This update includes two smaller but nice-to-have features:
Client Names Separate from the Primary Contact Name
Sometimes a client is not a person, so now you can give the client a name separate from the primary contact. The client name (as opposed to the primary contact’s name) will now be shown throughout Client Power Tools.
You don’t have to give clients a client name; if you don’t the primary contact’s name will be used.
Often the primary contact might not be the only person who should receive messages, so now you can add additional contacts to each client who will receive CCs. When sending a message you can remove any of those CCs.
To help you keep track of who got what, when, recipients will be saved with the message and displayed in the message list.
Version 1.5 of Client Power Tools contains a major change: passwordless login. That means your clients don’t need to remember a username and password! All they need is their email account, which they enter into the login form to receive a one-time-use code that expires after 10 minutes. If they enter the correct code, they will be logged in.
I wrote this article for the ABA’s GPSolo magazine, and it was published in the January/February 2021 issue. I’ve republished is here and on my web design & development blog with permission from the ABA.
If your law firm has a website, chances are you think about it primarily as a way to get clients. Getting clients is necessary, of course, but it’s also worth considering what your website could do for your clients after they hire you.
A website can be so much more than a marketing tool. We all use websites to interact with companies, from shops and restaurants to contractors and accountants. We shop, communicate, order food, make payments, send and receive documents, download records, and more.
So, when your current clients visit your firm’s website, they probably expect to find something for them to do—possibly a client portal where they can communicate with you, see information about their legal matter, download documents, etc. This is probably even more true now, when most of our social and commercial interactions have moved online due to the pandemic.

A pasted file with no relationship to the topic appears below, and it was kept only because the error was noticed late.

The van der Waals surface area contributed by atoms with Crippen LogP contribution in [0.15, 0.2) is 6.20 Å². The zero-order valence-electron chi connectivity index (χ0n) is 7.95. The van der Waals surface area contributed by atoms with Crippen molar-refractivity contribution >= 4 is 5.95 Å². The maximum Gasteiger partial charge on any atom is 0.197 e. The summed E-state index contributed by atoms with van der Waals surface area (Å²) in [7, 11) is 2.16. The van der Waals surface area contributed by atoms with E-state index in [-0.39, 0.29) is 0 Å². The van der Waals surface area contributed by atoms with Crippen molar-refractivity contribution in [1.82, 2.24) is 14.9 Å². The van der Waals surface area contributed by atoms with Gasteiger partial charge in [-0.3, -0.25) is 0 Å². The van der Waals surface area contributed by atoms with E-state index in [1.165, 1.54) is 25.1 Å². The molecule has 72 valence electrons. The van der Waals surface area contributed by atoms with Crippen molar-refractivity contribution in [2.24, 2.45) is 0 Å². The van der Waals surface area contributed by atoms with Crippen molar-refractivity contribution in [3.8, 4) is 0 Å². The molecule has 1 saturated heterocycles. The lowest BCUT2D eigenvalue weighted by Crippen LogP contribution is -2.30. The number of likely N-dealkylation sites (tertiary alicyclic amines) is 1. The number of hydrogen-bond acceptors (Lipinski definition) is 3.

This is all to say that your website can and probably should be more than just a marketing tool. Make it an integral part of the way you serve clients.
Fortunately, adding a client portal to your website is fairly simple with free and open-source tools or by using the features of popular cloud-based practice management software.
Now you can assign a client manager to each client. Messages and status update requests now go to the client manager. (The email will be CC’d to the now-optional status update request notification email address, if you have set one.) New client emails will now come from the client manager instead of a default name and email address.
You can add and remove client managers from the new Managers submenu, managers appear next to their clients in the client list, and clients appear with their manager in the manager list.
One minor change. To avoid bloating the menu I moved the add-client form to the Clients page. I think it’s just as useful there.
This release adds several user-requested features. (Thanks to Tim Carr, in particular!)
In settings, now you can disable the status request button entirely. You can also change the default email notification behavior to include the full message, rather than just a notification, but you can override this default on individual messages.
Finally, when you try to add a new client when there is already a WordPress user account with the same email address, the user is simply given the Client role rather than returning an error. (The documentation will be updated, as well.) This was unnecessarily clunky before. Sorry about that.
There’s also a bunch of smaller tweaks and improvements.
Version 1.1 of Client Power Tools adds client deletion. Now you can delete a client from the client’s profile, under Edit Client.
Be careful. Deletion is permanent. There is no undo. When you delete a client, it will delete that client’s WordPress user account as well as any messages associated with the client.
This is as good a time as any to make sure you have a solid backup solution in place for your website, including the database. Your hosting provider is probably already backing up your website and database for you, but you should make sure you know the backup schedule.
For an easier option to manage yourself, VaultPress, from the builders of WordPress, is an easy-to-use, affordable backup service. But there are many others.
I’m thrilled to release Client Power Tools 1.0.0! It’s been a lot of work but I am proud of it and I am super excited to get it out into the world. I’m confident Client Power Tools is a much-needed, useful tool that makes it super easy to add a client portal to your website.
Since the foundation of any client relationship is communication, that’s also the foundation of Client Power Tools. With its messaging features you can move your client communications from email (or maybe from regular old mail) to a convenient, clients-only page on your website.
Version 1.0.0 is focused on messaging, and I know it definitely doesn’t do everything everyone will want it to. That is by design. I wanted to get Client Power Tools into your hands as soon as possible to see whether you want to use it, how you want to use it, and what else you need from it. This is a solid foundation for future updates and extensions, not the finished product.